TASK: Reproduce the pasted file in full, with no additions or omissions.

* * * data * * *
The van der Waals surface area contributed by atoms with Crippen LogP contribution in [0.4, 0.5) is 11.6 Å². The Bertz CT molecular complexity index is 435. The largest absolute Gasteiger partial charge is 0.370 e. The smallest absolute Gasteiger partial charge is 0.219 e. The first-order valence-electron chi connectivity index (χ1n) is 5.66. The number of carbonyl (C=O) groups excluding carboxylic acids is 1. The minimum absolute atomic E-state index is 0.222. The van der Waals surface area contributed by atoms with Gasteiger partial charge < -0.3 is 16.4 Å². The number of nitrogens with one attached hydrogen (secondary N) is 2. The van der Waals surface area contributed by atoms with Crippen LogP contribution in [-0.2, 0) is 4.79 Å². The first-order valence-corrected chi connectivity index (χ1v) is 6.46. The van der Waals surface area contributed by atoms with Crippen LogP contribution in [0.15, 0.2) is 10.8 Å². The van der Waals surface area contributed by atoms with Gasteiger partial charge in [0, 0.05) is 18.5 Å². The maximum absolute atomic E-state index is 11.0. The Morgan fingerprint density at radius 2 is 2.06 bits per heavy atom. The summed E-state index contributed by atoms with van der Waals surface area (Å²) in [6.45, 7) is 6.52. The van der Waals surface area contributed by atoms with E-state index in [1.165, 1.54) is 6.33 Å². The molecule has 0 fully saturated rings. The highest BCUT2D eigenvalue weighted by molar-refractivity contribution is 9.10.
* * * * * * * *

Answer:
The van der Waals surface area contributed by atoms with Crippen LogP contribution in [0.4, 0.5) is 11.6 Å². The Bertz CT molecular complexity index is 435. The largest absolute Gasteiger partial charge is 0.370 e. The smallest absolute Gasteiger partial charge is 0.219 e. The first-order valence-electron chi connectivity index (χ1n) is 5.66. The number of carbonyl (C=O) groups excluding carboxylic acids is 1. The minimum absolute atomic E-state index is 0.222. The van der Waals surface area contributed by atoms with Gasteiger partial charge < -0.3 is 16.4 Å². The number of nitrogens with one attached hydrogen (secondary N) is 2. The van der Waals surface area contributed by atoms with Crippen LogP contribution in [-0.2, 0) is 4.79 Å². The first-order valence-corrected chi connectivity index (χ1v) is 6.46. The van der Waals surface area contributed by atoms with Crippen LogP contribution in [0.15, 0.2) is 10.8 Å². The van der Waals surface area contributed by atoms with Gasteiger partial charge in [0, 0.05) is 18.5 Å². The maximum absolute atomic E-state index is 11.0. The Morgan fingerprint density at radius 2 is 2.06 bits per heavy atom. The summed E-state index contributed by atoms with van der Waals surface area (Å²) in [6.45, 7) is 6.52. The van der Waals surface area contributed by atoms with E-state index in [1.165, 1.54) is 6.33 Å². The molecule has 0 fully saturated rings. The highest BCUT2D eigenvalue weighted by molar-refractivity contribution is 9.10.